Good rules for great networking!

I have to say that networking has been one of my FAVORITE parts of being a business owner.  Getting to know people & even better – sending them referrals & connecting them with other people… I LOVE it.

BUT as with everything, there are down sides – making a mistake is never a fun thing.  Michelle Loretta of Sage Wedding Pros wrote an article last week that I would LOVE to share with you.  It is called “Giving is More Important Than Receiving” and it shares 5 really great tips on good networking, oh and… my photos are featured at the top.  An added bonus!

Thanks Michelle for this great article!!

Giving Is More Important Than Receiving

Written by Michelle Loretta – Sage Wedding Pros – Monday, April 12, 2010 Posted in Marketing, Networking

Images Courtesy of Barbie Hull Photography

Networking should be an important part of your marketing plan.  It is an inexpensive way of increasing your sales.  Referrals from other wedding vendors are usually pre-qualified. This means that the colleague referring business to you knows about your business and is matching you with a client who has already been determined to be a fit for your niche.  As time passes and advertising trends shift from print to wedding websites to blogs to social media to whatever is next, vendor referrals are still a primary way of getting business.

So, what’s the easiest way to get referrals?


If you want your colleagues to send clients your way, you need to send clients their way. Here are my 5 tips for sending referrals to other wedding professionals:

  1. Get to know the wedding vendor. Meet for coffee and ask them about their business.  (It’s easy to want to share about your biz primarily.  But, if you want to send business to them, you need to know about them.)  Find out who is their target market and their niche.  You should know all about them, so you can best match them.
  2. Ensure that the vendor is reputable. Your name and your brand is on the line when you make a referral.  It’s easy to LOVE every colleague you first meet.  But, keenly observe their professionalism, reputation, and service before making referrals.  Learn which wedding vendors will give your clients the service you would provide.
  3. Make sure the client is a good match for the vendor. Don’t send anyone who “needs a photographer” to your new vendor friend.  Make sure that it is a match for the style of the client, and the niche of the photographer.  It doesn’t do any of you any good if you are sending weak referrals.  Find out exactly what the client needs and try to fill that need.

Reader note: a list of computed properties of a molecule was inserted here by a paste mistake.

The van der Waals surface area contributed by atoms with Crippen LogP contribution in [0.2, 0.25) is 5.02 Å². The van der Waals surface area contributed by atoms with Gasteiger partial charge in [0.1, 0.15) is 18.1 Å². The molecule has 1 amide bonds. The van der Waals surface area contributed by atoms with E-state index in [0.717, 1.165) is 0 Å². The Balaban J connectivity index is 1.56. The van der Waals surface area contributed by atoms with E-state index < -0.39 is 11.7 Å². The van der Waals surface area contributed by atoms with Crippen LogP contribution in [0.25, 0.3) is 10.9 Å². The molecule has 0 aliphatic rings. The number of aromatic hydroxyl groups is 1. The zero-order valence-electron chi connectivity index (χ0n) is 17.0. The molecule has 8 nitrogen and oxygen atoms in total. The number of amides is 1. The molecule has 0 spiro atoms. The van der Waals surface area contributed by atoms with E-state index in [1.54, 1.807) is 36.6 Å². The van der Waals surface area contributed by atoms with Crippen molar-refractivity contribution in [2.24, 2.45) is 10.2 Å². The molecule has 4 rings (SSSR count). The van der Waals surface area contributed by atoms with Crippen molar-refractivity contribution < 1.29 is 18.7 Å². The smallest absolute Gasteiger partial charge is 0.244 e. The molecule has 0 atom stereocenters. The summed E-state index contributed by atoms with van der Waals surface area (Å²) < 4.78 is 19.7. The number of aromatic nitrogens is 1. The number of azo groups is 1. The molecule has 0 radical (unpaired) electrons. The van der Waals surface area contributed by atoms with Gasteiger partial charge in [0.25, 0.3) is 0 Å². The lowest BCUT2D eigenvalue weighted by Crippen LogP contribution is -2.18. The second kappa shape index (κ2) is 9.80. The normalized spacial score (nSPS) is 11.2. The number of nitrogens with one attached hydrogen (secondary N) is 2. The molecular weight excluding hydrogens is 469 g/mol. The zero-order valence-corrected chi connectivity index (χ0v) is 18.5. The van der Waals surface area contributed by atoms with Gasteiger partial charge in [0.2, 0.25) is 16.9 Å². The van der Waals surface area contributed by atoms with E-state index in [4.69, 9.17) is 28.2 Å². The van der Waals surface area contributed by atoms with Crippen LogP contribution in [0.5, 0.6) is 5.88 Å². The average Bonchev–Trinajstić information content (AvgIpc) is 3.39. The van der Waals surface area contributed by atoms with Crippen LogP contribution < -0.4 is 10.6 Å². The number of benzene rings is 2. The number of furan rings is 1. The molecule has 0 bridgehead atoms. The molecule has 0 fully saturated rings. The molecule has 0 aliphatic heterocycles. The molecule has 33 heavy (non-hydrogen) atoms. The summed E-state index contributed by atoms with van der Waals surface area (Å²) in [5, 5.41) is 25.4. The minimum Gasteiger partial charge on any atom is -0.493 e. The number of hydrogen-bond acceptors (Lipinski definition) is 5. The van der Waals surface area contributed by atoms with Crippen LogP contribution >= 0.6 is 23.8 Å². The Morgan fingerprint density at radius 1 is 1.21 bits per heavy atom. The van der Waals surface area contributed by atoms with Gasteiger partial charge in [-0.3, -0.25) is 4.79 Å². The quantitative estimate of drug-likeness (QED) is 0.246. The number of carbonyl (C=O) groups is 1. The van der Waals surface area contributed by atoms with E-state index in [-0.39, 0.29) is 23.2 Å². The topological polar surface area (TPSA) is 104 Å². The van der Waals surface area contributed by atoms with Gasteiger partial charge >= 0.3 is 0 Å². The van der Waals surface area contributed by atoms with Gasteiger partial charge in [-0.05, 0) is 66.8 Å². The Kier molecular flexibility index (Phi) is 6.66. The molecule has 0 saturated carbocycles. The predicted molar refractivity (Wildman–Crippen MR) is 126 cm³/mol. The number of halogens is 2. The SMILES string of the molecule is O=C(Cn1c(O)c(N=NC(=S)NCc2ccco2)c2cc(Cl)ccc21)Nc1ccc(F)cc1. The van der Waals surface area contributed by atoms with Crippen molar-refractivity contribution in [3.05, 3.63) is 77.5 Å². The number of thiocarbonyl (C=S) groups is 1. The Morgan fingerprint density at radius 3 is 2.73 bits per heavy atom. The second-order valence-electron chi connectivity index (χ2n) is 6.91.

4. Be an expert.  Engaged couples look to their vendors to give expert advice.  By being knowledgeable about the wedding industry, and professionals in your region, you’ll be better able to service them.  Get smart with what your colleagues do and how they differ.  Find colleagues who match your design aesthetic.  For example, if you are invite designer, you’ll want to know all of the florists in your area and how their styles differ.  Find which florists match to your artistry.  Floral design and stationery design go hand in hand when it comes to all of the day-of details.
  5. Prioritize giving, not receiving. Call it karma, goodwill, paying it forward… call it what you will.  The universe has a funny way of giving you what you need, as long as you give too.  If the focus is on giving, you will begin to get referrals.  It may not even come from the vendors that you have referred.  It really does work!

Giving a good referral is all about a) knowing the customer, and b) knowing your colleague.  Then, it’s your job to play matchmaker.  Soooo… why not set up a coffee date with someone new for this week? Why not get to know someone in your industry a little better?  (Pssstt… do it now.) ;)

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